As mentioned earlier on the front page of my website, any photos or cartoons, or short bits of information, when it is removed from the front page, will also be included again later in the next next Misc Tales posting. That way you can keep track of it, search for it, or copy it.
What do you think of this? Someone shared this photo in Facebook. The artist Richard Honan said . . .
. . . this particular piece was done with colored pencils. The other medium that i typically work with is oil pastels . . .
No information was give if he sells the artwork. I have written him for more information.
A very cute story from Patagonia, South America entitled Penguins at the Lighthouse (that is very far south). The lighthouse is on Isla Magdalena, Patagonia.
Machias Seal Island is located on the East coast of Canada between New Brunswick and Maine. It is best known for its bird populations – especially puffins – and also for its ongoing border dispute between Canada and the USA. Thi taken s morning I was notified of a lovely photo album taken this month at the island. It is quite a lovely place, but the light tower does need repainting, especially as it is symbolically representing Canada!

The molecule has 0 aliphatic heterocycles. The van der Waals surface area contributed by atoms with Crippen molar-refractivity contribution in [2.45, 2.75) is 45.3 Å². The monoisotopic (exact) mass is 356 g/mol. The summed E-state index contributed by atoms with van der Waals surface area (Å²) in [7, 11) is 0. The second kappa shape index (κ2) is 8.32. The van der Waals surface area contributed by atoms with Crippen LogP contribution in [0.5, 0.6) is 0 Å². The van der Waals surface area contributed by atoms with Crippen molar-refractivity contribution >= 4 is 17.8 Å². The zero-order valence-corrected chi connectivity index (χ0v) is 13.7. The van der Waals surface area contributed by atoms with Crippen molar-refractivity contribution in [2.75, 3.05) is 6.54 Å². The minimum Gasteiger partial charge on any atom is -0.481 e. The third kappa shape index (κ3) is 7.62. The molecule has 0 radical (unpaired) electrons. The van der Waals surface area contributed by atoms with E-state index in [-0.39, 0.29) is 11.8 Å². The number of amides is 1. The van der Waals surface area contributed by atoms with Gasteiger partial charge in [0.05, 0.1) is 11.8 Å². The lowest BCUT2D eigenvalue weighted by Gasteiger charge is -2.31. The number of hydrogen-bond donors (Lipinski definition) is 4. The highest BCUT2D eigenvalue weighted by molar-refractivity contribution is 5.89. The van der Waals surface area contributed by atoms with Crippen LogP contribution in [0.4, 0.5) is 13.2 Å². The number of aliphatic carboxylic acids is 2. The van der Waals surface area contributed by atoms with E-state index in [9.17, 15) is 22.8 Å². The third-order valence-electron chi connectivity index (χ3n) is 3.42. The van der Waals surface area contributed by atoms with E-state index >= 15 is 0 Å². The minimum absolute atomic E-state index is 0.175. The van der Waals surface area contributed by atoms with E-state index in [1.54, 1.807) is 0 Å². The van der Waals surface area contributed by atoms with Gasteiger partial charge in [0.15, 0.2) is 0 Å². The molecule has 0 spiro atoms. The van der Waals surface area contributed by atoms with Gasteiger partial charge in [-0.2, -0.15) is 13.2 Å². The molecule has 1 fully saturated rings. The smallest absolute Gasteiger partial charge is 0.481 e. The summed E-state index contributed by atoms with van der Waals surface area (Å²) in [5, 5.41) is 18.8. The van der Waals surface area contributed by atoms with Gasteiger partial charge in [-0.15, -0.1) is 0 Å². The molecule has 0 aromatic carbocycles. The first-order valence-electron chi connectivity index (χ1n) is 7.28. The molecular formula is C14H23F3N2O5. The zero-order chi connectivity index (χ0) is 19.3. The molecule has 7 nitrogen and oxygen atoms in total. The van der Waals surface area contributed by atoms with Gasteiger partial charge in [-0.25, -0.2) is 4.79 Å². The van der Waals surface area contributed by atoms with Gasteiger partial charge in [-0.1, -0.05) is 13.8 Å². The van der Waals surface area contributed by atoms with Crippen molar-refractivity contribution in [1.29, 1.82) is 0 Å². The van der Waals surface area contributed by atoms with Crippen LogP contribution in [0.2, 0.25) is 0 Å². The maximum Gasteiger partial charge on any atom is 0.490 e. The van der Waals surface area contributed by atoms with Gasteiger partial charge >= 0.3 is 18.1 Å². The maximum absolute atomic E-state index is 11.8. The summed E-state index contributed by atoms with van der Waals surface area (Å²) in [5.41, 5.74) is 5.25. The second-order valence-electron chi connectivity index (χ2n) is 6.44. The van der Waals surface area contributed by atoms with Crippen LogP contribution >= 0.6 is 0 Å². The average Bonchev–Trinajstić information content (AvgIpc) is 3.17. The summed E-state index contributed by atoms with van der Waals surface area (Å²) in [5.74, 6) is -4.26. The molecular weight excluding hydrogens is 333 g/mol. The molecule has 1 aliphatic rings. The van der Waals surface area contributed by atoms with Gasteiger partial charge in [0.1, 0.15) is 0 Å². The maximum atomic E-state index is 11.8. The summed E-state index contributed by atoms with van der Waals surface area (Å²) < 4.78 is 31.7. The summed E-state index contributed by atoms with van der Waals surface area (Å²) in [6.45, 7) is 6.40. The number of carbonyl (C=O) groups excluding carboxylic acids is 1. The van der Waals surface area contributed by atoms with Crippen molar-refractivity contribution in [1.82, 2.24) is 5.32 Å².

To navigate, click on a thumbnail photo and then when it opens, click on the arrows at upper right of page.
More photos of the light and island here on a Google Image Search. Historical information here in Wikipedia. Enjoy!
It sounds impossible, but the very bright light emanating from a lighthouse at night attracts birds. This happens on the most remote of lighthouses, some far out at sea.
What interest would birds have in a lighthouse?
Well sometimes it is because the light beacon attracts numerous insects which the birds feed upon. In other cases birds fly to the lighthouse lamp because it is the only attraction in their universe, just like a boat will navigate towards the safety of a lighthouse. Continue reading →
Light at the End of the World Three Months on Cape St. James, 1941
by Hallvard Dahlie (orig from Raincoast 18, 1998) with notes from Jim Derham-Reid (last keeper on Cape St. James before automation)